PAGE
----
7:43 PM ET
Rob DemovskyESPN Staff Writer
- Covered Packers for Green Bay Press-Gazette from 1997-2013
- Two-time Wisconsin Sportswriter of the Year as selected by the National Sportscasters and Sportswriters Association
GREEN BAY, Wis. — For all that Aaron Rodgers has accomplished in his Hall of Fame career, there’s one thing he has never done: play in an NFC Championship Game at Lambeau Field.
Come back next Sunday to see him check that off his list. Rodgers and the top-seeded Green Bay Packers (14-3) will play for a berth in the Super Bowl against either the New Orleans Saints or the Tampa Bay Buccaneers.
“It felt like 50,000 when we ran out of the tunnel, it really did,” Rodgers said. “It was such a special moment. Forgot how much you truly, truly miss having a crowd there … it felt like, 50,000, 60,000.”
Next Sunday will mark Rodgers’ fifth appearance in the conference title game. His previous four all came on the road. He won his first one — during the 2010 season, at Soldier Field — en route to his lone Super Bowl. He has lost three since, including last season at the San Francisco 49ers in blowout fashion.
It was after last season’s defeat when Rodgers repeated a familiar refrain, saying, “We’ve got to get one of these at home.”
Rodgers made sure of that early and often against the Rams (11-7), who had the NFL’s top-scoring defense in the regular season (18.1 points per game). The Packers bettered that in the first half, with a 19-10 lead at the break. They became the first team this season to score on the Rams on each of its first three drives. It also was the fourth straight game the Packers’ top-scoring offense has scored on each of its first three drives.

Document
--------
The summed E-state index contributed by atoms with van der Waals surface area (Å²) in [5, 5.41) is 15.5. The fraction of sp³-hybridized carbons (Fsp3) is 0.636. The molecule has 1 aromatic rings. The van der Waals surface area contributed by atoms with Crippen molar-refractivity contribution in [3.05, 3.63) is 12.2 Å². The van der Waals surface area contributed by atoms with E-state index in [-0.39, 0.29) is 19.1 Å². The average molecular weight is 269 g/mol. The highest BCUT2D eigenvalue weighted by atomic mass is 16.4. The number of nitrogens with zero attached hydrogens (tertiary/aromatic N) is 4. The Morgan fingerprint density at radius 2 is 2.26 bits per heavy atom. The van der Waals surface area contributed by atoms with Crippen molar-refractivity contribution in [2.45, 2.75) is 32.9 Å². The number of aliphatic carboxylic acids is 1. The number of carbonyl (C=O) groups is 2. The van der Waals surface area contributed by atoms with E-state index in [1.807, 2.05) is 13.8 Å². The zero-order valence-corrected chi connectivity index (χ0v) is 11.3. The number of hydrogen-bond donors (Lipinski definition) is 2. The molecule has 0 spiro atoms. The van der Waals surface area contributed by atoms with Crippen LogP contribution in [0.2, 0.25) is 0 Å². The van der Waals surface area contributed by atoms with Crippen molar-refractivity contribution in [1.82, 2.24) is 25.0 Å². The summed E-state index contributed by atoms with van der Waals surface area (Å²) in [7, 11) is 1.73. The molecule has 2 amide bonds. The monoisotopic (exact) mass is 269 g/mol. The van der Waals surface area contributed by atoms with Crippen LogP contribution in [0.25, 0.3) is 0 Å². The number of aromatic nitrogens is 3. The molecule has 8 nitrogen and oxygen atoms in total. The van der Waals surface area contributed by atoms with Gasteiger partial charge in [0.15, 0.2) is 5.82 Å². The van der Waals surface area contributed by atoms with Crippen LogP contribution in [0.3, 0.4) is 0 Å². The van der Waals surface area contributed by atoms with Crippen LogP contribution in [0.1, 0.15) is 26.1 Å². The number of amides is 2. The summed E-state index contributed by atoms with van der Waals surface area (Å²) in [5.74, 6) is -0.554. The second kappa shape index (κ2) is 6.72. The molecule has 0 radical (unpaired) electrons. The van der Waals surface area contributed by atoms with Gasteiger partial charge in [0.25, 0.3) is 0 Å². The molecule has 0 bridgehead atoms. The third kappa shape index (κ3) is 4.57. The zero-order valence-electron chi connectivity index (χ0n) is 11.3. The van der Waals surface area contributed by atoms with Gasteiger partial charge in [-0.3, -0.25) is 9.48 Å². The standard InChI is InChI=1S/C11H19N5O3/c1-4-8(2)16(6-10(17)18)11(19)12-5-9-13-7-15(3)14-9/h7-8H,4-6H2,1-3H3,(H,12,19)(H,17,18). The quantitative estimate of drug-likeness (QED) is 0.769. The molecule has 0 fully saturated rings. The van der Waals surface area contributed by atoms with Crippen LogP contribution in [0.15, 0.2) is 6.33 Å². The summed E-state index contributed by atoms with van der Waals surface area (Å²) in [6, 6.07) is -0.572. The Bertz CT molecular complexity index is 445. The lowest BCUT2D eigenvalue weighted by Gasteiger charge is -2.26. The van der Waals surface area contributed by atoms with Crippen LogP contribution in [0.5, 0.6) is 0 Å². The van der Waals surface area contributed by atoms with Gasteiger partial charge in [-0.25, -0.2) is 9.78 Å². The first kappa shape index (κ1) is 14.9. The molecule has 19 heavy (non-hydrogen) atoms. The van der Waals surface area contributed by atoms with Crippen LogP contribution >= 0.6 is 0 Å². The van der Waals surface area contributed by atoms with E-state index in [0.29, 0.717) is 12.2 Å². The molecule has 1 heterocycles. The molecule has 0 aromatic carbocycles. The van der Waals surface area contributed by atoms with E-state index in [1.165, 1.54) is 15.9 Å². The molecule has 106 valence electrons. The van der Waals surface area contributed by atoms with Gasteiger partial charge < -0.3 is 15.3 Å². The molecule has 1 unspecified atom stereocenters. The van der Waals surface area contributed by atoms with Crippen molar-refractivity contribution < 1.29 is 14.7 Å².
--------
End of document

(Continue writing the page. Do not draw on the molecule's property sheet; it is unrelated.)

Rodgers threw a 1-yard touchdown pass to Davante Adams, sending Rams cornerback Jalen Ramsey into a heated post-play exchange with safety Nick Scott. Rodgers also ran for a touchdown in the first half, giving him a touchdown pass and a touchdown run in the same playoff game for the third time in his career. But it was his first postseason rushing score since that 2010 NFC title game at Chicago.
That was just the start.
When Aaron Jones ripped off a 60-yard run on the opening play of the third quarter to set up his own 1-yard touchdown run, it meant the Packers scored on each of their first five drives in a game for the first time since Week 3 of the 2016 season.
Saturday marked the 22nd time in NFL playoff history that the No. 1 scoring offense and No. 1 scoring defense faced each other. The Packers’ 32 points was the fourth most in those matchups, according to ESPN Stats & Information research.
Rodgers kneeled the game away late to “MVP” chants from the crowd.
He completed 23 of 36 passes for 296 yards and two touchdown passes. His 58-yard touchdown pass to Allen Lazard in the fourth quarter was his longest scoring pass in his postseason career.
Rodgers benefited from the best rushing performance — 189 yards — his team has ever given him in a playoff game. The previous high was 147 yards in the 2011 divisional playoff against the New York Giants. But that was a loss in the only other time the Packers were ever the No. 1 seed under Rodgers.
That game denied him an NFC title game at home.
Ten years later, Rodgers would not be denied.